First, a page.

Thursday, July 13, 2006
Small town living is great, but sometimes these former Houstonians need a city fix. For us, it’s easy—run the forty or so miles down the road and visit Tallahassee, Florida. Home to the state capitol and two big universities, Florida State and Florida A&M, there’s always something going on. A play, a concert, a great meal, and of course, lots of shopping. For Texans—Tallahassee is like Austin in the late 50s and the 60s. ‘Bout as close to perfect as you can get—it’s even set on rolling hills.
One of the best parts of the Tallahassee ramble is the trip home. Right at the Georgia/Florida state line there’s usually a cluster of entrepreneurial vendors. Shrimp “straight off my cousin’s boat this morning,” great fresh vegetables and fruits, “picked an hour ago at Mama’s.” And that great North Florida-South Georgia delicacy, boiled peanuts.
That’s right. Green (they’ve got to be green) peanuts boiled in their shells and then sacked up for good eating.
When we first moved her a new friend gave me the recipe—cover the green peanuts with water in a big soup pot. Add ‘way too much salt and boil ‘em ‘way too long. They’ll be perfect.
Believe her, they will.
I’ve labored in the kitchen over fancy appetizers, and then on a whimsy put a bowl of boiled peanuts on the porch. (They need to be served outside because of the slimy shell problem!)
Guess what! Every man at the party—and most of the women—are on the porch gobbling peanuts. Forget the paté and the smoked oysters. They know what is good!
I'm going to be playing with grandchildren for a bit, so I may not post for a few days. But I'll be back soon!
A local tradition--buying a couple of bags (or more) of just-out-of-the-pot boiled peanuts on the Georgia-Florida State Line. (US Highway 27 North)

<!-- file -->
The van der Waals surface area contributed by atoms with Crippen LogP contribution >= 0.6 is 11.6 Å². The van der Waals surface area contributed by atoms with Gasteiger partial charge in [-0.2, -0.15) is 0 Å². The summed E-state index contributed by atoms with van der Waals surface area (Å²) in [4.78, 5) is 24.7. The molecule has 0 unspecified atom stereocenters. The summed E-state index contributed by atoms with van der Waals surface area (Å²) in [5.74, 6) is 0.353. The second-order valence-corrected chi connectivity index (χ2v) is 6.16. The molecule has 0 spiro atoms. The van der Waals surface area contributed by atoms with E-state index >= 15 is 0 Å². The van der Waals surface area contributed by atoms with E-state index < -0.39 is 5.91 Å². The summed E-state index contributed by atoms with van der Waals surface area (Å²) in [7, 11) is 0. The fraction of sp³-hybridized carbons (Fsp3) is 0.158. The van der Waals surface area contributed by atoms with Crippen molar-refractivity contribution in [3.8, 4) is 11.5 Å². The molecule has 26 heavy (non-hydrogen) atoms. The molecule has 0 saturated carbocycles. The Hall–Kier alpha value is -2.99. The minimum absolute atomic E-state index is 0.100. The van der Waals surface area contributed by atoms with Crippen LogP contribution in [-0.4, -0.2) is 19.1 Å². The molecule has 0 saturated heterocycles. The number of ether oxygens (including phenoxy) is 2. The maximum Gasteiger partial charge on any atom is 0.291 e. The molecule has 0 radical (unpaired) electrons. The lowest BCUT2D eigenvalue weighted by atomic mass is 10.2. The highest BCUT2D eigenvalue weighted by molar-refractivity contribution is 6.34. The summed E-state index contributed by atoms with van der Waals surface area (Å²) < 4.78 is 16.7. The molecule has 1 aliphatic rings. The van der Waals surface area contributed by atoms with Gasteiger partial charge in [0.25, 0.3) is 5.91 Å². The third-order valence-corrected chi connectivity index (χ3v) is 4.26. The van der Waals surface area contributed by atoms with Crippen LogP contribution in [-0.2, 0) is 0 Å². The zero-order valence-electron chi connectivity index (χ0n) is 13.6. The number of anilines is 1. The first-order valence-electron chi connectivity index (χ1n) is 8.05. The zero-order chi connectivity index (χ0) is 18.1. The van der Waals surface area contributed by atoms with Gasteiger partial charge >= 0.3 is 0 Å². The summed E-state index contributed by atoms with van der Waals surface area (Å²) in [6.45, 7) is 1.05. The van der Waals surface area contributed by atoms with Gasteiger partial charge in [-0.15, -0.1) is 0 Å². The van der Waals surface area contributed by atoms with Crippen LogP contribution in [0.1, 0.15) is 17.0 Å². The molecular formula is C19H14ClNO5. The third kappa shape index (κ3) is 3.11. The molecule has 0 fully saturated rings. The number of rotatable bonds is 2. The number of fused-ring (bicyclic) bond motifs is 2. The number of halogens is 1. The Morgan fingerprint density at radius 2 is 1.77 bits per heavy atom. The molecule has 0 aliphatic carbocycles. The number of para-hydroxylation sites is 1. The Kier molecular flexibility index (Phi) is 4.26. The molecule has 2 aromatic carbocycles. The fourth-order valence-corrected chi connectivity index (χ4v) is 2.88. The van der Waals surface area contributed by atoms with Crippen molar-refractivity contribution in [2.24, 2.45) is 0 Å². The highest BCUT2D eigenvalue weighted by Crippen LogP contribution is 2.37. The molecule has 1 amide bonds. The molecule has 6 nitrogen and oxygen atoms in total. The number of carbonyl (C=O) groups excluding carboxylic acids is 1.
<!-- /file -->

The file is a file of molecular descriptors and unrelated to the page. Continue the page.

Sunday, July 09, 2006
Seems like the daisies keep popping up in my posts. Here they are again. What’s left of them!
If I’m recounting the good times of small town living, then I have to hit on some not-so-good ones as well.
My daisies were devastated on Independence Day—right in front of the flag I’d shown so proudly waving that morning. We were in the yard mid afternoon admiring the flowers and feeling the heat when we heard and felt a shattering jolt. Clearly a collision in the fairly busy street in front of the house. I ran for the phone while Bob ran for the sound. A truck had apparently run a stop sign and plowed up the embankment and across my flowerbed.
By the time I was out the door with 911 on the line, Bob was heading for our car. “He left!” He called “I’m going after him.”
Things calmed down. Bob did find the truck—badly damaged. The police came. The alleged miscreant who’d been doing early celebrating in a “borrowed” vehicle was apprehended. Things are almost back to normal.
Not quite. We’re still nursing the wounded garden. Bob rebuilt the bank and replanted the antique lilies and the precious daisies. I babied my treasured Pink Pet roses. The surviving daisies dipped in the summer breeze and assuring us that things will be fine!
Tuesday, July 04, 2006
Happy Independence Day!
Early morning on July 4, 2006. Bainbridge Georgia
Do I have a nose for news? Yesterday I shared the fireworks tent sponsored by the Penecostal Church here. Today the stand and the pastor are front page news in the Post Searchlight. Check it out at
http://www.thepostsearchlight.com While you're there, check out my column by hitting the "stirringupmemories" link--it's two under the obituaries. If that doesn't work, go to http://www.trillap.com, read the column and enjoy some Bainbridge views.
P.S. best seller at the fireworks stand is "Pyromaniac"!
Monday, July 03, 2006
The weekend before Independence Day, it’s no surprise to wheel into a parking lot and find a big tent filled with fireworks in Bainbridge or across the country.
I was, however, taken with the sponsor of this tent load of bangs and sparkles—The First United Pentecostal Church!
Tomorrow, if I go in search of the Big Bang! I know who can take care of me!
If you'd like to visit more scenes of Bainbridge, visit my website--http://www.trillap.com
Saturday, July 01, 2006
When my neighbor offered old-fashioned lillies in exchange for daisies, I was happy to make the trade, but I felt fairly sure I was getting more of my "Professor Elcan" pinks.
It seemed appropriate that their new home be in the front bed, right beside the daisies.
The Elcan flowers burst into a pink symphony last week. The new ones did nothing. Maybe they don't bloom the first year, I thought.
But this morning as I pulled up from my early morning gym class, a flash caught my eye. The bright, almost red gleem of the new residents, splendid in the July sun. From now on, they will be known as the "Carolyn lillies."
If you'd like to know more about Bainbridge and my garden, visit me at http://www.trillap.com!